Lubec is probably my favorite town. Watch the river for any length of time and you’re guaranteed a seal sighting. West Quoddy State Park has awesome hiking trails. Beth and I are avid photographers and the boardwalk trail gives us ample opportunity to catch insects, mushrooms, Baked Apple Berries and Sundews. The lighthouse has a nice historical exhibit and art gallery. There are miles of beaches and they are usually uncrowded.
Most towns in the area offer something on the Fourth. Daughter Sara runs 5K races, so she found one in Cutler. Beth and I went along to cheer her on and enjoy another very pretty Maine village. When we pulled into the driveway at the school so she could register, we watched a deer loping across the field beside the school. You can also see the array of towers that was the Bucks Harbor Air Force station from the 1950s through the 1980s. This was the 28th annual Cutler 5K on the fourth and featured runners from numerous states. Sara finished 25th out of some 60 runners.
If you have a passport, bring it. Campobello Island is an odd critter, Canadian territory attached to Maine by a bridge. We never tire of visiting it. The jewel is the Roosevelt Campobello International Park which features two cottages that were owned by our late president’s family in the early part of the 20th century. Imagine a 37 room summer cottage preserved exactly as it was in the 1920s. The gardens are beautiful as is the view of Eastport across the bay. The staff are friendly, well-versed in the history of the area and eager to answer any question you might have. This year we were able to partake of a new feature; Tea with Eleanor. Limited to 20, but offered twice daily, this sit down tea, complete with home made cookies was developed by two female staffers who thought Eleanor should get her due. While you enjoy refreshments and the ambiance of sitting where one of our most famous first ladies once did, two staff members tell you Eleanor’s story. They create a wonderful bit of living history in the process.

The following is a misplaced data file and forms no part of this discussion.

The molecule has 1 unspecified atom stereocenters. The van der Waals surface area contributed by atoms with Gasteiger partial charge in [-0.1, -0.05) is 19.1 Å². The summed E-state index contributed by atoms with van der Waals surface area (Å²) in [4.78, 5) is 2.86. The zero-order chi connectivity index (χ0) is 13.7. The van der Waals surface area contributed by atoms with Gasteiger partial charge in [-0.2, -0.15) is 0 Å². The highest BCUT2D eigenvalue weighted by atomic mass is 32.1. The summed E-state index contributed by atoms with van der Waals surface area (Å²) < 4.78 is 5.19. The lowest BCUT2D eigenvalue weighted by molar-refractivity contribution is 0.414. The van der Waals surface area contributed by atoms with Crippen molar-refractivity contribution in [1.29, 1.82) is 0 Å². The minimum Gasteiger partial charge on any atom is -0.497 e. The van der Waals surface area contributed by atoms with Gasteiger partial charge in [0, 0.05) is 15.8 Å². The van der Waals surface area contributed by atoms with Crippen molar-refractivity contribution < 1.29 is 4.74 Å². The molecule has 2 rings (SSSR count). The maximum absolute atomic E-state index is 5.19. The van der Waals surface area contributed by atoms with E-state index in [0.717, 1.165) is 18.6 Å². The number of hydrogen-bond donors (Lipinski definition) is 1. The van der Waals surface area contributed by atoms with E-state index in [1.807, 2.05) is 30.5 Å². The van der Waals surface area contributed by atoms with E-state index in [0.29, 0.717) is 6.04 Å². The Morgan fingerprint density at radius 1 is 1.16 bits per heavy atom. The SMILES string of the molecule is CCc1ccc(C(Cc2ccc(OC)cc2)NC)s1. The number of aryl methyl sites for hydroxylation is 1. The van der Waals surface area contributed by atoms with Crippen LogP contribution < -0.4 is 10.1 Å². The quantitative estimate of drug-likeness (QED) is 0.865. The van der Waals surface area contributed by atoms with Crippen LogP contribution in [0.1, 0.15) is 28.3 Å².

Across the road form the park is a gravel drive that leads to the south end of Herring Cove Beach, a mile long stretch that is also virtually people free. Just before you reach it, there’s another drive that leads out to a great viewing spot looking at Grand Manan to the east and West Quoddy Light to the west. It’s a great spot for photographers and is another seal and occasional whale spotting site.
Campobello has one of the best sea glass beaches we’ve ever found, but I’m keeping that location a secret. If you find it, you’ll see what I mean. East Quoddy Light is another photographer’s haven, but can be really dangerous if you choose to climb out to the light itself and neglect the speed of the tides. They rise and fall at the rate of 15 feet per hour and I almost got swept out to sea the last time I tried the hike.
Eastport, Lubec and Campobello all offer whale watch trips. They’re well worth the money. If you want to maximize your chances of seeing one, plan on going in August. We went on the 6th of July and did see a 30 foot Minke along with 50 or so seals, an equal number of dolphins. Ten eagles, puffins and razor-billed auks. The two Canadian gentlemen who ran the tour out of a small harbor by East Quoddy Light worked very hard to find that whale and were very friendly.
This post can’t do full justice to all the wonderful places and experiences waiting for you in Washington County, but I hope it whets your appetite enough to see for yourself. Every road can take you to your own personal discovery.